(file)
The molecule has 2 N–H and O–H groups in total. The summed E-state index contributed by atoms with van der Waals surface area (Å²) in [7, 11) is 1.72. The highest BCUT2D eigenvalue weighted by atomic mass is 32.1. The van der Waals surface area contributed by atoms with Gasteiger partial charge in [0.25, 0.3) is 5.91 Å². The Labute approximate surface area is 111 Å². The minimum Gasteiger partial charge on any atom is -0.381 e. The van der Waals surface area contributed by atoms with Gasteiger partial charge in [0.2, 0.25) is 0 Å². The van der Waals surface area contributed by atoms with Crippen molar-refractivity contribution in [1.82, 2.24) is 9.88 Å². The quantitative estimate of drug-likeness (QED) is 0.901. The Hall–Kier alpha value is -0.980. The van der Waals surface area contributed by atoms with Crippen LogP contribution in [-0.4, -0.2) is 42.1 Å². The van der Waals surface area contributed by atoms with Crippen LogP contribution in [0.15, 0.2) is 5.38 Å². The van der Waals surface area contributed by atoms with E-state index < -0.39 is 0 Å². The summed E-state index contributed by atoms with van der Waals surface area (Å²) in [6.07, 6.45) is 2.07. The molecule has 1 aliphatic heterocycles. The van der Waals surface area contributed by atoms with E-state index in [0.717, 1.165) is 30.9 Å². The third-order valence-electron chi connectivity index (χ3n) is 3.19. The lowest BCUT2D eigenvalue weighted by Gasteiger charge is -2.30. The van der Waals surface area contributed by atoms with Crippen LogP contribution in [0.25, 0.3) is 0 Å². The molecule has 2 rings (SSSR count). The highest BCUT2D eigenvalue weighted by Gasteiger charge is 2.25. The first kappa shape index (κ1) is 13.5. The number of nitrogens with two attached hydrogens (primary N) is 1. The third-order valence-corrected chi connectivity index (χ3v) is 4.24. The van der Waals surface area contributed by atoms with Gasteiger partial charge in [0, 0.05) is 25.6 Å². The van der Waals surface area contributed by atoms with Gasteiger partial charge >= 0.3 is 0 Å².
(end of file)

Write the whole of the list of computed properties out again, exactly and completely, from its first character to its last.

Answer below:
The molecule has 2 N–H and O–H groups in total. The summed E-state index contributed by atoms with van der Waals surface area (Å²) in [7, 11) is 1.72. The highest BCUT2D eigenvalue weighted by atomic mass is 32.1. The van der Waals surface area contributed by atoms with Gasteiger partial charge in [0.25, 0.3) is 5.91 Å². The Labute approximate surface area is 111 Å². The minimum Gasteiger partial charge on any atom is -0.381 e. The van der Waals surface area contributed by atoms with Gasteiger partial charge in [0.2, 0.25) is 0 Å². The van der Waals surface area contributed by atoms with Crippen molar-refractivity contribution in [1.82, 2.24) is 9.88 Å². The quantitative estimate of drug-likeness (QED) is 0.901. The Hall–Kier alpha value is -0.980. The van der Waals surface area contributed by atoms with Crippen LogP contribution in [-0.4, -0.2) is 42.1 Å². The van der Waals surface area contributed by atoms with Crippen LogP contribution in [0.15, 0.2) is 5.38 Å². The van der Waals surface area contributed by atoms with E-state index < -0.39 is 0 Å². The summed E-state index contributed by atoms with van der Waals surface area (Å²) in [6.07, 6.45) is 2.07. The molecule has 1 aliphatic heterocycles. The van der Waals surface area contributed by atoms with E-state index in [0.717, 1.165) is 30.9 Å². The third-order valence-electron chi connectivity index (χ3n) is 3.19. The lowest BCUT2D eigenvalue weighted by Gasteiger charge is -2.30. The van der Waals surface area contributed by atoms with Crippen LogP contribution in [0.25, 0.3) is 0 Å². The molecule has 2 rings (SSSR count). The highest BCUT2D eigenvalue weighted by Gasteiger charge is 2.25. The first kappa shape index (κ1) is 13.5. The number of nitrogens with two attached hydrogens (primary N) is 1. The third-order valence-corrected chi connectivity index (χ3v) is 4.24. The van der Waals surface area contributed by atoms with Gasteiger partial charge in [0, 0.05) is 25.6 Å². The van der Waals surface area contributed by atoms with Gasteiger partial charge >= 0.3 is 0 Å².